Washington, Jan 21; A day after winning the endorsement of Sarah Palin, Republican presidential frontrunner Donald Trump won the indirect backing of another establishment figure as he held a 20-point lead in a key primary state.
Texas Senator Ted Cruz would be even worse for the Republican Party than the real estate mogul Trump were he to win the presidential nomination, former presidential nominee Bob Dole told the New York Times on Wednesday.
Warning of "cataclysmic" and "wholesale losses" for the Republican Party if Cruz prevails, Dole, who unsuccessfully challenged then Democratic President Bill Clinton in 1996, said Cruz had made enemies in Washington.
"I don't know how he's going to deal with Congress," Dole told the Times. "Nobody likes him."
Trump, on the other hand, could "probably work with Congress, because he's, you know, he's got the right personality and he's kind of a deal-maker", Dole added.
Dole has endorsed former Florida Governor Jeb Bush and previously said he might "oversleep" on Election Day if Cruz ends up the nominee.
Questioning Cruz's commitment to the Republican Party, Dole called him an "extremist" and said Cruz chooses "conservative" as his label.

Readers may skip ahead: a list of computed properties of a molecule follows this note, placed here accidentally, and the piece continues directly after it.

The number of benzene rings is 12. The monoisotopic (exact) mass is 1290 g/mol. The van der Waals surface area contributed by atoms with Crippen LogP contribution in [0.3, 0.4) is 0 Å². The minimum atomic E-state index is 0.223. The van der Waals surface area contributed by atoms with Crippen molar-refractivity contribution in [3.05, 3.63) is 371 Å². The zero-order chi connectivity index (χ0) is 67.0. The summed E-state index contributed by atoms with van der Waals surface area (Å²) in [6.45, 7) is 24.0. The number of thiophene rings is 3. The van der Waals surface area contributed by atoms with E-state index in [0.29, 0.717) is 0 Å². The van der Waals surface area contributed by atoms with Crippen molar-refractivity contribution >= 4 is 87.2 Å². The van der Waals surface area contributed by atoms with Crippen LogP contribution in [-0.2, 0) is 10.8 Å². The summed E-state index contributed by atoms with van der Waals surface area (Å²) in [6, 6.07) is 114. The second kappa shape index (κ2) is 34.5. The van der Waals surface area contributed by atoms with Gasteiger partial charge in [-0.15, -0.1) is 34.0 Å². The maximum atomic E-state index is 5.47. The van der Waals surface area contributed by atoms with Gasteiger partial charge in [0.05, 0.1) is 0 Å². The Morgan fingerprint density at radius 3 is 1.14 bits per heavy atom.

"If he's the nominee, we're going to have wholesale losses in Congress and state offices and governors and legislatures," Dole said.
Dole said only Trump seemed to be able to take Cruz on, and he added that the real estate mogul seems to have "toned down" his rhetoric.
He added that Democratic front-runner Hillary Clinton was beatable -- but not for Cruz.
"I think she'd be a pretty easy target in the general, if we nominate the right person," Dole said. "If (Cruz) does it, I think she'll win in a waltz."
The 92-year-old former lawmaker is only the latest establishment Republican to express concern about Cruz's growing strength in the Republican primary polls, after Iowa Governor Terry Branstad on Tuesday said he hoped that Cruz was defeated.
Meanwhile, Trump, who won former Alaska governor and 2008 Republican vice presidential nominee Palin's endorsement on Tuesday, led by 34 percent to 14 percent over Cruz among voters in New Hampshire's February 9 Republican primary.
Bush and Florida Senator Marco Rubio are tied for the third spot with 10 percent each in the new CNN/WMUR Poll.
But Cruz has grown the most since a December poll: He's climbed from 6 percent to 14 percent, largely on the strength of a favourability rating that has jumped from 46 percent in December to 55 percent now.
Trump, though, dominates on the two issues that likely voters have identified as most important: the economy and the threat of ISIS.
Nearly half -- 48 percent -- of Republicans say Trump would best handle the economy, far ahead of Bush, Cruz and Ohio governor John Kasich, with just 7 percent each.
And 32 percent say he'd best handle the Islamic State, ahead of Cruz's 14 percent, Bush's 12 percent and Rubio's 10 percent.